PP gains support in Spanish election, but falls short of majority
Support for Spain's conservative Partido Popular (PP) surged in Sunday's general election, as voters opted for the status quo just days after Britain's shock decision to leave the European Union.
The jump in support for the party of caretaker Prime Minister Mariano Rajoy reversed a trend to back start-up parties that have channelled resentment towards the establishment after an economic crisis and a series of corruption scandals.
Support stagnated or fell for the two newcomers, anti-austerity Podemos and liberal Ciudadanos, which have lifted their share of the vote in recent years to challenge the two-party system that has dominated politics for four decades.
With 97% of the votes counted, the ?PP was poised to obtain 137 seats in the Spanish parliament, up from 123 in a previous election in December.
If confirmed, it represented a significant increase in support for the PP, though not enough to allow it to form government.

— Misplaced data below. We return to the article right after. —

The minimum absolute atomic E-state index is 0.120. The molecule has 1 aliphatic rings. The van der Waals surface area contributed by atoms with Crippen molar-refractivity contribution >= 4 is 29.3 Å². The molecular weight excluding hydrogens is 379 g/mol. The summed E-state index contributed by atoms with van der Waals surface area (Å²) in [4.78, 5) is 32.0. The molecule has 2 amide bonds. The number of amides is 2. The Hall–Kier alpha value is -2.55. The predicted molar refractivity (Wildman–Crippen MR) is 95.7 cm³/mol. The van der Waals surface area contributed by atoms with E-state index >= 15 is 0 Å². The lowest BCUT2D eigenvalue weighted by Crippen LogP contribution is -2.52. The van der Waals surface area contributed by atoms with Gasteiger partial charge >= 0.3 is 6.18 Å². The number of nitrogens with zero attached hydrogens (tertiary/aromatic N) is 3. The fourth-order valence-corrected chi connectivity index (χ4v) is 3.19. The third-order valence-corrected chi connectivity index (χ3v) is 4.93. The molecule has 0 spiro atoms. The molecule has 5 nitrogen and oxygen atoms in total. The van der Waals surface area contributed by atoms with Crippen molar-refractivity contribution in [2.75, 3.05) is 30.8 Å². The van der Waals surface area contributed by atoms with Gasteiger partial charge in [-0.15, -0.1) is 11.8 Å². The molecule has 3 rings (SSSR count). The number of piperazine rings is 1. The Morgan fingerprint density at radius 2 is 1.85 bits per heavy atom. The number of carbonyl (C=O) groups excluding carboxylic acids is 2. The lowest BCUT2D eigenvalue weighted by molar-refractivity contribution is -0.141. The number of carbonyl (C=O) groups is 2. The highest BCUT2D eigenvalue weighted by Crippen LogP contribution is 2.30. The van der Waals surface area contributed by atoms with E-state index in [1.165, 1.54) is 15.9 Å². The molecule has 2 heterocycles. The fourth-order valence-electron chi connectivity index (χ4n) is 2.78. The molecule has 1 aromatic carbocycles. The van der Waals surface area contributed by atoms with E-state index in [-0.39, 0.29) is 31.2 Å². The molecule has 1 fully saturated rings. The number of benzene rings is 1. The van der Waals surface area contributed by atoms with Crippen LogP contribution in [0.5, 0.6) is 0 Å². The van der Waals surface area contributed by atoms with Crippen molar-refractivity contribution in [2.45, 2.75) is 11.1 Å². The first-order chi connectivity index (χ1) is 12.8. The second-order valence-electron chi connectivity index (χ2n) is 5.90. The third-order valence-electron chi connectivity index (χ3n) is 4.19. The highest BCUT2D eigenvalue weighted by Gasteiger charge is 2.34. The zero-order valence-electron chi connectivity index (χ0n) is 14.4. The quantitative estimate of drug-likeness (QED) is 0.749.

The PSOE, which polls had shown slipping into the third place after anti-austerity Podemos, was set to hold 85 seats, down five from last December.
Unidos-Podemos, a coalition of several leftist parties led by Podemos was set to win 71 seats, the same as last December despite predictions that it would surge ahead.
Ciudadanos, the upstart centre right party, obtained 32 seats, down from 40 it obtained in December.
The results represent a significant boost in support for the PP, but not enough to break the stalemate that has plagued Spanish politics since December.
The PSOE meanwhile maintained support despite predictions that Unidos-Podemos would knock it into third place. But the votes nevertheless represented the worst election result in the Socialists’ history.
With no party able to govern outright, Spain is faced with another period of uncertainty and negotiations to try and reach a pact to govern and avoid a third general election.
In La Linea with 97% of votes counted, PSOE was the most voted party with 33% of the vote, followed by the PP with 32% and Unidos-Podemos with 18%. Both PP and PSOE were down about 4% from December.
In Los Barrios with 97% of votes counted as this edition went to press, the PSOE had 32% of the vote (up from 31% in December), while the PP had 30% (up from 25% at the last election).
Podemos had 19% of the vote.
In Algeciras, the PP increased its support from 31% to 36%, while PSOE also edged up 1% from December to reach 27% of the vote.